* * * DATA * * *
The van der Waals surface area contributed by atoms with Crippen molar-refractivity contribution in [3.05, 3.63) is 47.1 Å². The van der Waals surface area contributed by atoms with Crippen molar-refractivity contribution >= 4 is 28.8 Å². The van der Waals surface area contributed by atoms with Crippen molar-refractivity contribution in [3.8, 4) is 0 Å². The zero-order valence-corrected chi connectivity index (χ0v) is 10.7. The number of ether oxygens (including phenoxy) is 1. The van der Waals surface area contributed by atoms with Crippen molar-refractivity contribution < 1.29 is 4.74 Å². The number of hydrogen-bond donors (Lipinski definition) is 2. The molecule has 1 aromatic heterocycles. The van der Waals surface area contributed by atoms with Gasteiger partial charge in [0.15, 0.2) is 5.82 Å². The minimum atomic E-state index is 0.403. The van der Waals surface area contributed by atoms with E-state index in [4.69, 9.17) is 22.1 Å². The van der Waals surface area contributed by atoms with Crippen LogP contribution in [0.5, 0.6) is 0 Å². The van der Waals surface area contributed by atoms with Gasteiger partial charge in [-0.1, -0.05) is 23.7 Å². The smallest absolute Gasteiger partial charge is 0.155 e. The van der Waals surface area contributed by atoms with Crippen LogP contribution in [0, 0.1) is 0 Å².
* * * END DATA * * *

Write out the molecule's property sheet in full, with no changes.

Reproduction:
The van der Waals surface area contributed by atoms with Crippen molar-refractivity contribution in [3.05, 3.63) is 47.1 Å². The van der Waals surface area contributed by atoms with Crippen molar-refractivity contribution >= 4 is 28.8 Å². The van der Waals surface area contributed by atoms with Crippen molar-refractivity contribution in [3.8, 4) is 0 Å². The zero-order valence-corrected chi connectivity index (χ0v) is 10.7. The number of ether oxygens (including phenoxy) is 1. The van der Waals surface area contributed by atoms with Crippen molar-refractivity contribution < 1.29 is 4.74 Å². The number of hydrogen-bond donors (Lipinski definition) is 2. The molecule has 1 aromatic heterocycles. The van der Waals surface area contributed by atoms with Gasteiger partial charge in [0.15, 0.2) is 5.82 Å². The minimum atomic E-state index is 0.403. The van der Waals surface area contributed by atoms with E-state index in [4.69, 9.17) is 22.1 Å². The van der Waals surface area contributed by atoms with Crippen LogP contribution in [0.5, 0.6) is 0 Å². The van der Waals surface area contributed by atoms with Gasteiger partial charge in [-0.1, -0.05) is 23.7 Å². The smallest absolute Gasteiger partial charge is 0.155 e. The van der Waals surface area contributed by atoms with Crippen LogP contribution in [0, 0.1) is 0 Å².